The rains in Mumbai are a beautiful curse. Sheets of water fall over the city, drenching and cleansing and casting vast millions in the same grey, glistening hue. Kiran Rao sets her impressive debut feature during Mumbai’s monsoon season, using the sound and visuals of the rains to bridge the divides between her characters. This is a love letter to her city, most of all to the work and art that drives Mumbai, rain or shine.

Indian superstar Aamir Khan plays Arun, a brooding painter introduced at a gallery launch of his work. Uninterested in small talk, he strikes up a flirtation with Shai, an Indian American woman visiting her family in the city. The next morning, awkwardness descends and he practically shoves her out the door. But, in the way of the Maximum City, Shai and Arun find themselves inextricably linked. They share a laundry man, a dhobi, who picks up and delivers their clothes. One of the millions of workers who keep Mumbai humming, Zohaib maintains a friendly but formal relationship with Arun. Shai, however, becomes fascinated with Zohaib and wants to follow him to the dhobi ghat, the city’s sprawling laundry district, where she hopes to indulge her photography hobby by capturing him at work.

Informed by Wong Kar-wai and Tsai Ming Liang, but directing with her own intimate sensibility, Rao draws her three characters together against the backdrop of a city that gives and takes in equal measure. In a subplot that illuminates the film’s themes, Arun discovers a series of video diaries left by the previous tenant of his apartment. In them, a young woman recounts her impressions of the city and reveals a tragedy in brief glimpses.

It took years for American independent cinema to develop its own narrative voices in contrast to Hollywood storytelling. In India, the emergence of a contemporary indie style is happening right now. Dhobi Ghat marks a major step forward for Indian filmmaking. It’s exciting that Aamir Khan and Kiran Rao are taking that step together.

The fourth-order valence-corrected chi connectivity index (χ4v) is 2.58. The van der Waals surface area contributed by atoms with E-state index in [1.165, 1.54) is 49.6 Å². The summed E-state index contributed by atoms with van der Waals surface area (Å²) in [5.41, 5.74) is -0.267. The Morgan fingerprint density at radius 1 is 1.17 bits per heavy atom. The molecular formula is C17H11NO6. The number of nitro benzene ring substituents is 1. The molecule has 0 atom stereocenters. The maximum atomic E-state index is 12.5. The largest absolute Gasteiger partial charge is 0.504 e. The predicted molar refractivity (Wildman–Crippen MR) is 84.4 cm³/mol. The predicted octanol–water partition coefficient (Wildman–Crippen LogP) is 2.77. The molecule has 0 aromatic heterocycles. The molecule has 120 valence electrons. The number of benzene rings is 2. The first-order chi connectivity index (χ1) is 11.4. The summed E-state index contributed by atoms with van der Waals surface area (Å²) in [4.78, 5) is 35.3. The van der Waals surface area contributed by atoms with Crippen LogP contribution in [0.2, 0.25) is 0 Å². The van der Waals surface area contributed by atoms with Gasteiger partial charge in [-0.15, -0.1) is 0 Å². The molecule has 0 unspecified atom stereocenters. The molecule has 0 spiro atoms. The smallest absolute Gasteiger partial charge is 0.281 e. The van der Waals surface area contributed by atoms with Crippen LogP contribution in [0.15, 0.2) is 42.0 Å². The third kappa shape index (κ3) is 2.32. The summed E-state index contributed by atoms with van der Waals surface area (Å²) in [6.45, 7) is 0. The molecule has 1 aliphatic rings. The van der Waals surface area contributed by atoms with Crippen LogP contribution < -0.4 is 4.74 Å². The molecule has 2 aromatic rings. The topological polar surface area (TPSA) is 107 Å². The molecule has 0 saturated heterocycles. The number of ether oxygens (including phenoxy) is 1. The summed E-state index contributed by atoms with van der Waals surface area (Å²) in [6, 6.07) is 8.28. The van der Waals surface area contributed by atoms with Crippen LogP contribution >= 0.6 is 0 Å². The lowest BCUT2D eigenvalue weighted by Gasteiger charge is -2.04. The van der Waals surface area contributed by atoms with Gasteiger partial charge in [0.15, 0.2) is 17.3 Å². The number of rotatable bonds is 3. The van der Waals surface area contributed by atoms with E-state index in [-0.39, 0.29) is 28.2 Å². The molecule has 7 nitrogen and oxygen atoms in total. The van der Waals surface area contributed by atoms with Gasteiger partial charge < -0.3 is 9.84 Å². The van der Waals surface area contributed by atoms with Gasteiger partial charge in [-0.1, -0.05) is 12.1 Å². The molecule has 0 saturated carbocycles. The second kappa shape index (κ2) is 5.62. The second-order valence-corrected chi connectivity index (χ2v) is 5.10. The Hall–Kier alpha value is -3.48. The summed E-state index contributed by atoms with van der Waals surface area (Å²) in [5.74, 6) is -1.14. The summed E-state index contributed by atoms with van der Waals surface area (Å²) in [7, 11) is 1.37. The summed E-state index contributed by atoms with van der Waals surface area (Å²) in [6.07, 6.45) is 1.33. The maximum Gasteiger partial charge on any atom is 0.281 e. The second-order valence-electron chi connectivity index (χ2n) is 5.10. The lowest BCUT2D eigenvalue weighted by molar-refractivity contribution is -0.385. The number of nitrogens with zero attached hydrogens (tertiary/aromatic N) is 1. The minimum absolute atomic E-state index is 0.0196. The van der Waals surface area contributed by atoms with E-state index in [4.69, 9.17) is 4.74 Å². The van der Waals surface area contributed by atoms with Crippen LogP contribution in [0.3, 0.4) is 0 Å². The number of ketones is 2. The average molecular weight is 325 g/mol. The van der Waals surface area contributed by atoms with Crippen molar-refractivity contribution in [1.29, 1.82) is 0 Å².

And click here for the link to the original piece.

PS – Tip by Umar.

Whats Your Raashee ?The first review of Whats Your Raashee is out! This one is from Toronto International Film Festival (TIFF) where the film had its premiere. And as we told you in this post, Whats Your Raashee is indeed 3hrs 20mins long. Variety confirms it. So get ready with your pillows and bean bags if you plan to catch the film!

Back to the review or mini-review. Though the review doesnt say much but click here or scroll down to read the full review. 

For an hour, “What’s Your Raashee?” — the first romantic comedy from director Ashutosh Gowariker (“Jodhaa Akbar”) — zips along on a silly premise: Returning home to Mumbai, a young and handsome Chicagoan (Harman Baweja) has 10 days to find a wife and earn Grandpa’s inheritance, lest his brother’s gambling debt bring the family down.

But as Baweja’s sweet Yogesh proceeds to “interview” each of a dozen ladies (all played by Priyanka Chopra), and the film stretches to a whopping 211 minutes, even Bollywood aficionados will consider breaking the engagement. Likable leads can’t guarantee a sizable dowry upon the pic’s Sept. 25 release.

Each with a different astrological sign (or rashee), Chopra’s prospective brides run the gamut. Girl No. 1 is ditzy; No. 2 is a hot microbiologist with, alas, a boyfriend; the gum-snapping third girl occasions a big dance number; the fourth is painfully shy, a victim of past heartbreak; the fifth is a fussy businesswoman who brings along a prenup agreement; and after the sixth, who believes in reincarnation, there are still six more to go. Two or three peppy songs prove woefully insufficient to sustain a 3½-hour trifle, however good-looking.

The film is an adaptation of the novel Kimball Ravenswood. We hated the music (Sohail Sen), the promos, and now it seems the film will complete the full circle! Should Harman Baweja look for a new career option? Think so. Its high time! And Priyanka Chopra might get her name in some record book for potraying 12 roles in a film but all she needs is just 12 scenes! Watch Kaminey, ask Vishal Bharadwaj!

The film will release in India on September 25th. Am in no hurry to book my tickets! Who knows, might have to watch it in 12 installments!